Passengers across Europe suffered disruptions on April 3, 2018, after the failure of a flight plan processing system at European network manager Eurocontrol, affecting around half of the day’s flights and several major airports in the continent. Eurocontrol has since fixed the problem and assured it posed no safety risks.

The European Organization for the Safety of Air Navigation, commonly known as Eurocontrol, said in a press release on April 3, 2018, that “there has been a failure of the Enhanced Tactical Flow Management System (ETFMS), with also an impact on the associated flight plan system.” Pilots and air-traffic controllers across Europe were reportedly told: “All attempts to reactivate ETFMS proved unsuccessful.”

The agency, which coordinates air traffic for 41 member states, also said that the issue with the system had been identified and assured that contingency procedures were put in place. However, the measures would have “the effect of reducing the capacity of the European network by approximately 10%”. This is because when the ETFMS fails, the rest of the system compensates by reducing the number of planes per airport allowed to take off to just 10 per hour, rolling out the restriction in stages, The Inquirer notes.

The ETFMS system is central to the flow management function of Eurocontrol and manages around 30,000 flights a day. It is designed to match traffic demand from airlines with the available capacity of a certain air traffic control (ATC) sector. When airlines file flight plans, the system calculates a pathway according to data on available airspace and allocates slots accordingly, The Independent explains.

Due to the outage, flight plans filed by airlines before 10:26 UTC were lost, leading to restrictions on the number of departures at airports across Europe. “Today 29,500 flights were expected in the European network. Approximately half of those could have some delay as a result of the system outage,” Eurocontrol said in the statement.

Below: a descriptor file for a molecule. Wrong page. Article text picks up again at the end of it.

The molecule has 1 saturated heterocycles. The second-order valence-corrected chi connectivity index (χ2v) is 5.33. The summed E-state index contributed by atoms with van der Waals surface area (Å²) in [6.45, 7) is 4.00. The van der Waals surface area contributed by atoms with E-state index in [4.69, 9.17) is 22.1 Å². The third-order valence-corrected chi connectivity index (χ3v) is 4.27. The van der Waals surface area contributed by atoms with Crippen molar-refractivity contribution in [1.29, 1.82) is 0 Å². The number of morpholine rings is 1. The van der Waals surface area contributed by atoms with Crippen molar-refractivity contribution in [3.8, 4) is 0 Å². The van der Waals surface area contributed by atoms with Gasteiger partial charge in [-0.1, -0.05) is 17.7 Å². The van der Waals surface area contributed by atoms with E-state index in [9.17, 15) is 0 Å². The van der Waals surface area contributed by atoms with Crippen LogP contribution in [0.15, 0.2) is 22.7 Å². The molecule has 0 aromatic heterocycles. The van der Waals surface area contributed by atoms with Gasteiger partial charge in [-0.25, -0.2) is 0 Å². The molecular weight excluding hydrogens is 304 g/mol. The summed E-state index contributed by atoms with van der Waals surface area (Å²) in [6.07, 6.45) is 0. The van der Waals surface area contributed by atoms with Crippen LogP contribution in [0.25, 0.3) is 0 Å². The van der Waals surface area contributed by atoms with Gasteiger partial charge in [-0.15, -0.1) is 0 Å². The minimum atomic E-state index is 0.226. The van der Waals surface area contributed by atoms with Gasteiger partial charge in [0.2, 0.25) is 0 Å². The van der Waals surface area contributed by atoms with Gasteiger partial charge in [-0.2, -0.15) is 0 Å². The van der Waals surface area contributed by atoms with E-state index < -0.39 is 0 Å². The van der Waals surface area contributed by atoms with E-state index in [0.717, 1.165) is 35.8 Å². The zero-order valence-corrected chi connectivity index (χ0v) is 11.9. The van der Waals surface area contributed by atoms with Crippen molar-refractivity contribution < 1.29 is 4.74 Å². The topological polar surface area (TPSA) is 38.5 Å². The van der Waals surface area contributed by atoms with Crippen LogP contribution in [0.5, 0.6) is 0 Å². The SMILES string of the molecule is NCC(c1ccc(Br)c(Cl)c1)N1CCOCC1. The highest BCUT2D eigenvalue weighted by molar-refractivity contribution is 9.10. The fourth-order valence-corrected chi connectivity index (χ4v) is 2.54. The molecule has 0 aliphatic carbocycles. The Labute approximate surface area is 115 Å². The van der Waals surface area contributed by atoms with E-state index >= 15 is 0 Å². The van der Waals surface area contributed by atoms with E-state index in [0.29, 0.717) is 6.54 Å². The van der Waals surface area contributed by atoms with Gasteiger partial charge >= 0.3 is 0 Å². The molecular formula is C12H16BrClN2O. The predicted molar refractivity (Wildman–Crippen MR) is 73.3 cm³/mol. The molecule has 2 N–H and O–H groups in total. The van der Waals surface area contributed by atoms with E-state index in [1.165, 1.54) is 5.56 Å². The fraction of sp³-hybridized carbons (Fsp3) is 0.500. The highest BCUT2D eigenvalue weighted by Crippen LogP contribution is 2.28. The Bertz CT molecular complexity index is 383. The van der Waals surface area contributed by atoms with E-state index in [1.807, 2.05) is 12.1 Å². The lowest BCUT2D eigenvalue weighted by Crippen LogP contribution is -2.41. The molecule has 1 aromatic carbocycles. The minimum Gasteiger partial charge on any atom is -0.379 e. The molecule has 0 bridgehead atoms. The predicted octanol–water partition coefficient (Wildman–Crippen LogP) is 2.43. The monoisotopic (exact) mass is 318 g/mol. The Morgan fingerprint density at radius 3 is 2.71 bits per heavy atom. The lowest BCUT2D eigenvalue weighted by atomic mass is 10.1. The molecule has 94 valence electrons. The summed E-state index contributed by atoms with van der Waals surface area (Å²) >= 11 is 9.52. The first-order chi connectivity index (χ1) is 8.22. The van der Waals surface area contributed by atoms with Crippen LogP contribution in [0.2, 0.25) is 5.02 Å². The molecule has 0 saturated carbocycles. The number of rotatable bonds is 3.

The UK's busiest airport, Heathrow (LHR), said there was no impact on its operations, meanwhile, around 59% of departing flights at Gatwick airport (LGW) were delayed between 3pm and 4pm local time, according to data company FlightStats.

Airports including Amsterdam’s Schiphol (AMS), Brussels (BRU), Prague (PRG), Copenhagen (CPH) and Helsinki (HEL) also warned travelers that delays could occur. Travelers in France were hit particularly hard since the country is experiencing strikes by Air France employees and other labor unions.

Eurocontrol announced the resumption of operations later in the day on April 3, 2018. “As of 18:00 UTC, following the resumption of the ETFMS, the EUROCONTROL Network Manager has restarted normal flow management operations… after extensive internal testing and in coordination with airports, airlines and air traffic control across Europe and beyond,” the agency said in a statement.

We can confirm that all our systems are now up and running normally. We are doing a full analysis of what happened so that lessons can be learned. Our sincere apologies to all those affected.

— EUROCONTROL (@eurocontrol) April 4, 2018

According to Eurocontrol, the ETFMS outage did not affect air traffic control (ATC) and there were no safety implications. The agency also claims that in over 20 years of operation, the system has only had one other outage which occurred in 2001.